Microkhan by Brendan I. Koerner

Entries Tagged as 'England'

The Hieroglyphics of Vagabonds

February 12th, 2013 · No Comments

Last summer we marveled at the complexity of hobo pictographs, which we took to be a uniquely American phenomenon. But as this 1872 dictionary of slang from London makes clear, the tradition of wordless transient communication traces back to the Old World. In decidedly non-PC language, the author argues that this code was created by […]

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So Far from the Zenith

February 6th, 2013 · No Comments

It is tough not to be saddened by the unraveling of English soccer hero Paul Gascoigne, who is currently drying out at an American rehabilitation facility after a very long, very public battle with a virulent strain of alcoholism. Like so many celebrities who we adore for their bad behavior, Gazza became trapped in a […]

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Confessions of a Snake Eater

August 9th, 2012 · No Comments

An in-depth perusal of the Sword Swallowing Hall of Fame led me to this gem of Victorian non-fiction—an anonymous first-person account of a life spent shoving dangerous objects down one’s gullet. Our storyteller’s most curious pursuit involves the ingestion of a reptile with which our species has a complicated relationship: I was the second one […]

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An Inconvenient Excuse

July 31st, 2012 · 1 Comment

The human cannonball act is one of the most notoriously dangerous in all of circus-dom; performers have little to no control over their movement, so any minute error in firing trajectory is certain to cause catastrophe. The legendary Zazel, née Rossa Matilda Richter, was thus fortunate to survive her 19th-century career, though she did break […]

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After the Lights Switch Off

March 27th, 2012 · No Comments

So I have something pretty un-American to confess: this year, for the first time since my days in Dublin, I’ve been following Premier League soccer like mad. Things have gotten to the point, in fact, that I’m seriously considering a late-afternoon work break in order to watch the Sunderland-Everton FA Cup quarterfinal. I can’t only […]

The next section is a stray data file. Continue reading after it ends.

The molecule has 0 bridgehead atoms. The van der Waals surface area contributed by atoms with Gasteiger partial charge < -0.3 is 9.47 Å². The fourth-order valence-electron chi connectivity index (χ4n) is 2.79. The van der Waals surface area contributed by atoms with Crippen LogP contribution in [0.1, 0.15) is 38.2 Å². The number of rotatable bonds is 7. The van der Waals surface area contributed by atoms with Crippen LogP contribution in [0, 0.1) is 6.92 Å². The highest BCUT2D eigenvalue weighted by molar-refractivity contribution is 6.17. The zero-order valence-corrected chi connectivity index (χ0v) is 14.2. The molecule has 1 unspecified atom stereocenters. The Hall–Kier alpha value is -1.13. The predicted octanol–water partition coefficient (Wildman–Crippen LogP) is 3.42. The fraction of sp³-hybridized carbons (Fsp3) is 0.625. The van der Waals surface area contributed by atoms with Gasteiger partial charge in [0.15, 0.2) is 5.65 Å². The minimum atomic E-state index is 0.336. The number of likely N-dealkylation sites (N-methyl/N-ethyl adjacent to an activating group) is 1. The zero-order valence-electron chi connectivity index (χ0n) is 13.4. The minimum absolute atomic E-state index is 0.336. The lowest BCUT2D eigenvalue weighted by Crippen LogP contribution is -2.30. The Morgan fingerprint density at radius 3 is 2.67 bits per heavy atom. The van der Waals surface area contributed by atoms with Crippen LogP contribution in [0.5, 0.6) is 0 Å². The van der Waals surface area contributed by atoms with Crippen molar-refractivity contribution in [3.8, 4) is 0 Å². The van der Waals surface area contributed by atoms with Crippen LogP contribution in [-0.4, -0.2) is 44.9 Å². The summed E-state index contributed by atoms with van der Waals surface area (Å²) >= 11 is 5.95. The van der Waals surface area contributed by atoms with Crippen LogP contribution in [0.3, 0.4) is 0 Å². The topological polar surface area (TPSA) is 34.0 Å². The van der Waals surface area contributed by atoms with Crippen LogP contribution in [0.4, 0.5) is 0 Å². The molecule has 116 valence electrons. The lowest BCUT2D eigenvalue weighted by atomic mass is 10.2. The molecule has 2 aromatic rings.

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A Sailor’s Life for Me?

August 12th, 2011 · 2 Comments

Many moons ago, one of my good friend’s older brothers spent a summer on an Alaskan fishing boat. He returned with a pocketful of money and some truly harrowing tales of the seafaring life, which included a comrade abandoned off the Aleutian Islands and much drunken thuggery. The anecdote of his that I remember most […]

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A Pocketful of Eels

March 21st, 2011 · 8 Comments

Modern slang is full of gastronomical synonyms for money: dough, bread, cabbage, cake. Notably absent from the long list, however, is a foodstuff that once actually functioned as a form of currency: the humble eel, a traditional English delicacy often served in jellied form. Nine centuries ago or thereabouts, eels were more than just a […]

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The Waning of Oxen

December 8th, 2010 · 5 Comments

Putting the finishing touches on a long-gestating major project this a.m., so just a quickie before I get back to ironing out some word-choice matters. The graph above comes from the much buzzed-about paper estimating that per-capita GDP in late Medieval England was around $1,000 in 1990 dollars—an estimate that, if accurate, would mean that […]

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Echoes of the Empire

February 25th, 2010 · 7 Comments

This will be our last Ug99-related post, we promise. But before we ended our brief run of bonus material related to “The Red Menace”, we thought we’d shout out one of the potential heroes of this story: the late A.E. Watkins, a British botanist who spent much of the 1930s roaming the globe in search […]

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Blitzed on Feudalism

February 10th, 2010 · 11 Comments

Living in Europe during the Middle Ages was certainly no picnic, given the abundance of horrid diseases, the precariousness of the food supply, and the constant threat of having one’s arms lopped off by a passing knight. Yet how much agony and anxiety did the denizens of Medieval fiefdoms really experience? Not bloody much, given […]

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Are You Having a Laugh?

December 15th, 2009 · 3 Comments

The abundance of museums dedicated to the history of anesthesia is really something to behold. While we certainly can’t deny the landmark nature of this medical wonder, we were a bit bowled over to discover so many institutions dedicated to exalting its virtues and warehousing its antique equipment. But therein lies Microkhan gold, particularly the […]

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First Contact: The English and the Inuit

July 1st, 2009 · 10 Comments

Continuing our ongoing First Contact series, today we’re gonna look back at the 1576 encounter between the English and the Inuit of Baffin Island. The details of the meet-up were recorded by one Christopher Hall, a member of a Martin Frobisher-led expedition in search of the fabled Northwest Passage to China. Upon first landing on […]

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